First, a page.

Meaning and trustA brand's higher purpose occupies the quadrant of a three-dimensional model where its recognized competencies are applied to a meaningful job people really care about. 

Market leaders have figured out how they can make a difference in people's lives. It is their higher purpose -- the reason they're in business, beyond making money. 

Higher purpose doesn't have to be high-minded, but it does have to be deeply rooted in an understanding of people's needs, values, and aspirations within a company's areas of competency.

Determining a brand's higher purpose is not a job for the company wordsmiths. A brand's higher purpose defines its very business strategy. It needs to permeate every function, system, and operation.

But the organization most associated with managing stakeholder relationships and articulating the company's values is often best positioned to help lead such a definitional effort, integrating different perspectives across the C-Suite. And helping to ensure that the brand's higher purpose reflects that fourth dimension -- time -- as people's needs, values, and aspirations change. 




TrustEveryone knows that relationships are built on trust. And trust has never been lower for businesses, government, and most institutions.

But there are a lot of different theories about the nature of trust -- what it is exactly, what it's based on, how it's lost, and how to win it back.

Based on the reading and research I've been doing over the last few years, I've begun sketching out a model of the drivers of trust. It's in the typical 2 by 2 matrix that consultants seem to love, but I think it captures some important concepts.

Basically, I start from the not terribly original idea that trust has both rational and emotional components.

Let's call the emotional component "affinity" for now. What I mean by affinity is someone's feeling that they like a brand, have something in common with it, feel warmly towards it.

I call the rational component "competency" and it is someone's assessment of a brand's capabilities along dimensions that are important to them.

Since it's a 2 by 2 matrix, we can speculate about the typical response to different combinations of affinity and competence, as illustrated in this chart.

Drivers of Trust.011

If a brand is thought to be highly competent but to have low affinity, the typical response is likely to be "wary respect." That's probably how a lot of people feel about many investment banks these days.

If a brand is low on both affinity and competency, the likely response is "distrust." That's probably how most conservative Republicans feel about President Obama.

If a brand is high on affinity but low on competency, the probable response is "disappointment." That's probably how most liberal Democrats feel about Obamacare right now.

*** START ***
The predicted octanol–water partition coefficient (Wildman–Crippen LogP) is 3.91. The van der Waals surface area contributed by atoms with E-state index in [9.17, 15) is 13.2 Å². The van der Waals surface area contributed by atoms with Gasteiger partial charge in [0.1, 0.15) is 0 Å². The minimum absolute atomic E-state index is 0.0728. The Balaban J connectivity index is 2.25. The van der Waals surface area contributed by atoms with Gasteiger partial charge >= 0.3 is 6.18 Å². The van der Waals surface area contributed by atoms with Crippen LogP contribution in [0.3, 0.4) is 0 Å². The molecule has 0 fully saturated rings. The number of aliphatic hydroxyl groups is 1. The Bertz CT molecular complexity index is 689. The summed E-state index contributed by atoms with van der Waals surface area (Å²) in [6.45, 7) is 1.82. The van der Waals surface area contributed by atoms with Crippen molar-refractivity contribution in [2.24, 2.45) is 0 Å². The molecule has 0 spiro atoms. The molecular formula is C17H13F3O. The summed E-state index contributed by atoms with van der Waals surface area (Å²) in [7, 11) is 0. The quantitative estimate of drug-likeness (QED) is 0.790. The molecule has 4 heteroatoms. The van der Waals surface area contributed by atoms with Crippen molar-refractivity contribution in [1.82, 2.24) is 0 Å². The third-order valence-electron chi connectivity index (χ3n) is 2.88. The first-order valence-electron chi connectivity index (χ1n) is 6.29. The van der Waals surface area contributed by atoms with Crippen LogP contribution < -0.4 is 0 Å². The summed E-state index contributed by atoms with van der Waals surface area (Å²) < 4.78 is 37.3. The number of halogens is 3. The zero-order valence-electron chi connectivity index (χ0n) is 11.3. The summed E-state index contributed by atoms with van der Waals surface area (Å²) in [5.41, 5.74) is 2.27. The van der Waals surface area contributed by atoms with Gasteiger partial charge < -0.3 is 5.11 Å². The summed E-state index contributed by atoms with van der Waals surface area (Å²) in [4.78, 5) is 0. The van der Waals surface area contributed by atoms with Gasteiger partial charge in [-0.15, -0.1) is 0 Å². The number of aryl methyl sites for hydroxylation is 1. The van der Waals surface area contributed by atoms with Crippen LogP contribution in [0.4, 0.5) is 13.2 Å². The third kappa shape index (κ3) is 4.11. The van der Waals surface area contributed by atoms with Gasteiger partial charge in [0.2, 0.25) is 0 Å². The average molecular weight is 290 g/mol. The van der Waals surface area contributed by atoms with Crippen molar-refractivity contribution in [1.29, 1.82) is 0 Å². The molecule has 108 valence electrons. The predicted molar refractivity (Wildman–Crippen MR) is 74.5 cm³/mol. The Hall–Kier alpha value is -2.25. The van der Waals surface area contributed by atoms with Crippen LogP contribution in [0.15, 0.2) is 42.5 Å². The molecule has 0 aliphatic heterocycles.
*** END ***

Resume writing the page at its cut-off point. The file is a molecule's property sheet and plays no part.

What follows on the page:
And if a brand is high on both affinity and competency, the likely response is "trust." I hesitate to nominate any brand for that hallowed position, but that's probably the way most Catholics feel about Pope Francis at the moment, despite what they may think about the church he heads.

Looking at trust through this model suggests what steps a brand should take when it moves from one quadrant to another among a significant segment of publics. But I'd welcome reactions to this still-evolving model.

Better smart than right

Tesla-model-s-front-three-quarter-11Elon Musk is a smart guy.

He can do math. And by his count, despite the current brouhaha, his electric car is safer than the typical gasoline-engine car.

His math: a gasoline car goes up in flames for every 20 million miles driven.  But so far his Tesla Model S cars have had only one fire per 100 million miles. And one of those fires happened after a drunk driver jumped the curb, took out several feet of concrete wall, and then hit a tree. Any car would have burst into flame after that. (No one has been hurt in any of the fires.)

Nevertheless, after initially trying to defend his electric cars with data, Musk is taking a smarter approach:

  • He expanded the car's warranty to cover all fires (even those caused by drivers).
  • He rolled out an over-the-air update to the air suspension to give the car greater ground clearance at highway speeds, reducing the chances of underbody impact damage. A January update will give drivers even greater control over ground clearance.
  • And he's invited the National Highway Traffic Safety Administration to conduct a full investigation into the fires, pledging to make any changes they recommend to improve fire safety both in new cars and as a free retrofit to all existing cars.

As I said, he's a smart guy. He understands that his customers' trust is a product of both logic and emotion. He can address people's logical cognitive processes with data, but as Daniel Kahneman and others have noted, that part of our brain is slow, costly, and lazy.